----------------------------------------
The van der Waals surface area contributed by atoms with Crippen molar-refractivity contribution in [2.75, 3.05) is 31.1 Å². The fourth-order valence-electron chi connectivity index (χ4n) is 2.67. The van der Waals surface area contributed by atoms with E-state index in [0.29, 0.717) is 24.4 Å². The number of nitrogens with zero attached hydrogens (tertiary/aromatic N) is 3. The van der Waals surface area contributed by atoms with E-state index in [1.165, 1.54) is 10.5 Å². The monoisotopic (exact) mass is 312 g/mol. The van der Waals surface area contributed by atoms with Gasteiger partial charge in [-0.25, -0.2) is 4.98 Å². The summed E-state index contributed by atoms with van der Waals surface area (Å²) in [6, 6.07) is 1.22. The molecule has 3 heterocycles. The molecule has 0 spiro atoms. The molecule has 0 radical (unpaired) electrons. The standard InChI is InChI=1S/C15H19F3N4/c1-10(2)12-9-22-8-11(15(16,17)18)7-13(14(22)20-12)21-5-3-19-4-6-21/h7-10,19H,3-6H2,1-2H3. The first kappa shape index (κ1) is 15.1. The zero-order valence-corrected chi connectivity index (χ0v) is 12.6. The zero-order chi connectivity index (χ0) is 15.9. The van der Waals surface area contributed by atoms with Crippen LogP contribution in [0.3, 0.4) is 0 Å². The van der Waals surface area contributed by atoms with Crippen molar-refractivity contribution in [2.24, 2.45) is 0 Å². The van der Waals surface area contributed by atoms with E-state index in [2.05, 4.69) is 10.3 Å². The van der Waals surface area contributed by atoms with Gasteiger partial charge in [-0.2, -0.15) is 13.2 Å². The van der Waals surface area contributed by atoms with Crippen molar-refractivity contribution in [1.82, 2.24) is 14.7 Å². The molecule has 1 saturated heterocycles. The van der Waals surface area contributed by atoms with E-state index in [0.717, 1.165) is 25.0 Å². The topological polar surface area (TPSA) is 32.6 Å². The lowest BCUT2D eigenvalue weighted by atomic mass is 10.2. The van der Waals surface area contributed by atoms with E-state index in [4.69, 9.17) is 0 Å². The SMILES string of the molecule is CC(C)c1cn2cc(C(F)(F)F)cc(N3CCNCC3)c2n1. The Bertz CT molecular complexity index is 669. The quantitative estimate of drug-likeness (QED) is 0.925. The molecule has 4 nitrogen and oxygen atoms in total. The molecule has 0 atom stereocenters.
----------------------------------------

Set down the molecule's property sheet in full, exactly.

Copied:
The van der Waals surface area contributed by atoms with Crippen molar-refractivity contribution in [2.75, 3.05) is 31.1 Å². The fourth-order valence-electron chi connectivity index (χ4n) is 2.67. The van der Waals surface area contributed by atoms with E-state index in [0.29, 0.717) is 24.4 Å². The number of nitrogens with zero attached hydrogens (tertiary/aromatic N) is 3. The van der Waals surface area contributed by atoms with E-state index in [1.165, 1.54) is 10.5 Å². The monoisotopic (exact) mass is 312 g/mol. The van der Waals surface area contributed by atoms with Gasteiger partial charge in [-0.25, -0.2) is 4.98 Å². The summed E-state index contributed by atoms with van der Waals surface area (Å²) in [6, 6.07) is 1.22. The molecule has 3 heterocycles. The molecule has 0 spiro atoms. The molecule has 0 radical (unpaired) electrons. The standard InChI is InChI=1S/C15H19F3N4/c1-10(2)12-9-22-8-11(15(16,17)18)7-13(14(22)20-12)21-5-3-19-4-6-21/h7-10,19H,3-6H2,1-2H3. The first kappa shape index (κ1) is 15.1. The zero-order valence-corrected chi connectivity index (χ0v) is 12.6. The zero-order chi connectivity index (χ0) is 15.9. The van der Waals surface area contributed by atoms with Crippen LogP contribution in [0.3, 0.4) is 0 Å². The van der Waals surface area contributed by atoms with Crippen molar-refractivity contribution in [2.24, 2.45) is 0 Å². The van der Waals surface area contributed by atoms with E-state index in [2.05, 4.69) is 10.3 Å². The van der Waals surface area contributed by atoms with Gasteiger partial charge in [-0.2, -0.15) is 13.2 Å². The van der Waals surface area contributed by atoms with Crippen molar-refractivity contribution in [1.82, 2.24) is 14.7 Å². The molecule has 1 saturated heterocycles. The van der Waals surface area contributed by atoms with E-state index in [0.717, 1.165) is 25.0 Å². The topological polar surface area (TPSA) is 32.6 Å². The lowest BCUT2D eigenvalue weighted by atomic mass is 10.2. The van der Waals surface area contributed by atoms with E-state index in [4.69, 9.17) is 0 Å². The SMILES string of the molecule is CC(C)c1cn2cc(C(F)(F)F)cc(N3CCNCC3)c2n1. The Bertz CT molecular complexity index is 669. The quantitative estimate of drug-likeness (QED) is 0.925. The molecule has 4 nitrogen and oxygen atoms in total. The molecule has 0 atom stereocenters.